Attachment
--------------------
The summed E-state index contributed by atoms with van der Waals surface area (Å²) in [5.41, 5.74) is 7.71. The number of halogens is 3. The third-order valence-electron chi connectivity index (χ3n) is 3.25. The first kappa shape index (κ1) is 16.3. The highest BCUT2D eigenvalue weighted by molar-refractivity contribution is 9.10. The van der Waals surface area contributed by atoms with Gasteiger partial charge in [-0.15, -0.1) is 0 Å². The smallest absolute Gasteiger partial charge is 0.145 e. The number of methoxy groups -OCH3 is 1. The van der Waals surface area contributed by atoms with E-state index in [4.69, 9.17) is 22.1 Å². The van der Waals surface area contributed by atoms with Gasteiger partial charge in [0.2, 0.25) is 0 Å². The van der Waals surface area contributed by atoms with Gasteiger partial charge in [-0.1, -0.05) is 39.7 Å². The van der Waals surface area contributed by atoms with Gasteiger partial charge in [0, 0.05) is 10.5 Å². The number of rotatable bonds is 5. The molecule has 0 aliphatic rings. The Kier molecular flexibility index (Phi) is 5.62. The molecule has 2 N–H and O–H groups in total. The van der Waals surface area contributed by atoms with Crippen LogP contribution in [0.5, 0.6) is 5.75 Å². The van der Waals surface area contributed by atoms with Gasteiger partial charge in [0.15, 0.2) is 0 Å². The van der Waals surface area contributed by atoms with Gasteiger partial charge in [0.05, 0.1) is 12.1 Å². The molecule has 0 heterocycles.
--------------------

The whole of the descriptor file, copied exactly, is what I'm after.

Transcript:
The summed E-state index contributed by atoms with van der Waals surface area (Å²) in [5.41, 5.74) is 7.71. The number of halogens is 3. The third-order valence-electron chi connectivity index (χ3n) is 3.25. The first kappa shape index (κ1) is 16.3. The highest BCUT2D eigenvalue weighted by molar-refractivity contribution is 9.10. The van der Waals surface area contributed by atoms with Gasteiger partial charge in [-0.15, -0.1) is 0 Å². The smallest absolute Gasteiger partial charge is 0.145 e. The number of methoxy groups -OCH3 is 1. The van der Waals surface area contributed by atoms with E-state index in [4.69, 9.17) is 22.1 Å². The van der Waals surface area contributed by atoms with Gasteiger partial charge in [0.2, 0.25) is 0 Å². The van der Waals surface area contributed by atoms with Gasteiger partial charge in [-0.1, -0.05) is 39.7 Å². The van der Waals surface area contributed by atoms with Gasteiger partial charge in [0, 0.05) is 10.5 Å². The number of rotatable bonds is 5. The molecule has 0 aliphatic rings. The Kier molecular flexibility index (Phi) is 5.62. The molecule has 2 N–H and O–H groups in total. The van der Waals surface area contributed by atoms with Crippen LogP contribution in [0.5, 0.6) is 5.75 Å². The van der Waals surface area contributed by atoms with Gasteiger partial charge in [0.15, 0.2) is 0 Å². The van der Waals surface area contributed by atoms with Gasteiger partial charge in [0.05, 0.1) is 12.1 Å². The molecule has 0 heterocycles.